Presentation on theme: "PHAYRE ELVERSTONE HIV Nurse Specialist"— Presentation transcript:
1PHAYRE ELVERSTONE HIV Nurse Specialist Using Knowledge to Help EnsureHealthy Living with HIV
2HIV MythsMyths about HIV are very dangerous. They can cause you to be afraid of something that is not dangerous.And they can make you feel like something is not dangerous when it really is!So be careful. Sometimes seemingly well-informed or well-meaning people give out wrong information.
3Where did HIV come from? America Europe Polio vaccine Gorillas Cats The FBI or CIA
5The origin of HIV ?A study in 2008 dated the origin of HIV to between 1884 and 1924, much earlier than previous estimates.The authors suggest a long history of the virus in Africa and call Kinshasa the “epicentre of the HIV/AIDS pandemic” in West Africa.They propose the early spread of HIV coincided with the development of colonial cities, in which crowding of people increased opportunities for HIV transmission.
6Four of the earliest known instances of HIV infection: A plasma sample taken in 1959 from an adult male living in what is now the Democratic Republic of the Congo.A lymph node sample taken in 1960 from an adult female, also from the Democratic Republic of the Congo.HIV found in tissue samples from an American teenager who died in St. Louis in 1969.HIV found in tissue samples from a Norwegian sailor who died around 1976.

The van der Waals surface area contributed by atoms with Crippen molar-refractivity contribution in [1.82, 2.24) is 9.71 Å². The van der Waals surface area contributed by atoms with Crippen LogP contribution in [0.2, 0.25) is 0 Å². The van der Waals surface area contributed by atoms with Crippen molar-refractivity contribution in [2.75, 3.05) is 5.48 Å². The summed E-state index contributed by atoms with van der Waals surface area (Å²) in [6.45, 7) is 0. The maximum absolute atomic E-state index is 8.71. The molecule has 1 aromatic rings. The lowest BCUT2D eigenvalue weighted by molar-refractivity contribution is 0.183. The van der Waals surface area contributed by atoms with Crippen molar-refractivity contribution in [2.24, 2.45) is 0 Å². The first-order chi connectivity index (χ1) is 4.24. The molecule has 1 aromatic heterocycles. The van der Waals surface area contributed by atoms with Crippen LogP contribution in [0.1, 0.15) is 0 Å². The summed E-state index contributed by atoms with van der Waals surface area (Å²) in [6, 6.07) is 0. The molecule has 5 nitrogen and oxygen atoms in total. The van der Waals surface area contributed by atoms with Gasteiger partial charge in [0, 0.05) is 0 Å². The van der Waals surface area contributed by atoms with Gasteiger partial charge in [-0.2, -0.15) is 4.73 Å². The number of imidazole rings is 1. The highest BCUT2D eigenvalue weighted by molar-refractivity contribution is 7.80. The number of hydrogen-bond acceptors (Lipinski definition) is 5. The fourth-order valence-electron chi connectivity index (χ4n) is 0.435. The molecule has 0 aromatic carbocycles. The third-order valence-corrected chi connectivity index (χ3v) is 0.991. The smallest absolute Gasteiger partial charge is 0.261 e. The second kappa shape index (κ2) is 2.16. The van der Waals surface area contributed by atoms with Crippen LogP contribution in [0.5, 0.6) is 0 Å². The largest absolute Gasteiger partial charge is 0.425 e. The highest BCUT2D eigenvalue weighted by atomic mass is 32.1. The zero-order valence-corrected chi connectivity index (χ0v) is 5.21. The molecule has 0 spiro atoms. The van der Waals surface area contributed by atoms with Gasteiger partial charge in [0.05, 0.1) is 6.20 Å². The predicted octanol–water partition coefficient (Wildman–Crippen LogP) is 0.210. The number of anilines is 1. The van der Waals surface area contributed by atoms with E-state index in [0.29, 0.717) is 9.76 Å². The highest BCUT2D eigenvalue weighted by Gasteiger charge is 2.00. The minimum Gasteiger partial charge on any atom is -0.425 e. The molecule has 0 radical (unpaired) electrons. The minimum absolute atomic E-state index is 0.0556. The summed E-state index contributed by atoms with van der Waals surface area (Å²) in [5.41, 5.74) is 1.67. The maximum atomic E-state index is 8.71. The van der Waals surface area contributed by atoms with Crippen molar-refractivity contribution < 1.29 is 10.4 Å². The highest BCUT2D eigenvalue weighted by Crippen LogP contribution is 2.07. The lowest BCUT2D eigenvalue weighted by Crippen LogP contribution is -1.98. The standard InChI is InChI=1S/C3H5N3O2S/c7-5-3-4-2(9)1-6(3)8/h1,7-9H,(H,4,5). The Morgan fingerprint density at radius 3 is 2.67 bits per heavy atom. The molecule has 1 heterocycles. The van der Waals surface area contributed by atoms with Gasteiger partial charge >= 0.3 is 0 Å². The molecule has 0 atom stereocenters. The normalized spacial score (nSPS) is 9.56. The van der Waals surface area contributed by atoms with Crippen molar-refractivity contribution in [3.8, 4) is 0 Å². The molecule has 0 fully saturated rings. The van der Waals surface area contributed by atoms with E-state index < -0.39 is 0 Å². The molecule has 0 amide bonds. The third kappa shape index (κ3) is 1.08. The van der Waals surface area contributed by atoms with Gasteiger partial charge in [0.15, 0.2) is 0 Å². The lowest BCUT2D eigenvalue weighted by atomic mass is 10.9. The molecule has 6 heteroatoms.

7HIV Myths "HIV doesn't cause AIDS.“ If you don't have HIV, you don't get AIDS. If you have AIDS, you have HIV. Over 20 years of solid scientific proof have verified this.AIDS is not caused by party drugs, AZT, government conspiracies, or anything else but the HIV virus.
8HIV Myths “Viral load tests don’t really tell anything about a person's health.”Viral load measures the amount of HIV in a person’s blood.Many studies have shown that people with high viral loads are much more likely to become ill or die than those with low viral loads.
9HIV Myths“HIV can be spread through tears, sweat, mosquitoes, pools, or casual contact.”HIV can only be transmitted through infected blood, semen, vaginal fluids, and breast milk. The most common ways for HIV to be transmitted are through unprotected sexual contact and/or sharing needles with an HIV+ person. HIV can also be passed from mother to baby during pregnancy, birth, or breastfeeding.The following “bodily fluids” are NOT infectious:TearsSweatSalivaUrineFaecesCasual contact is not considered risky because it does not include contact with blood or other infectious body fluids. Examples of casual contact include: social kissing, public venues, sharing drinks or eating utensils, etc. Insect bites do not transmit HIV.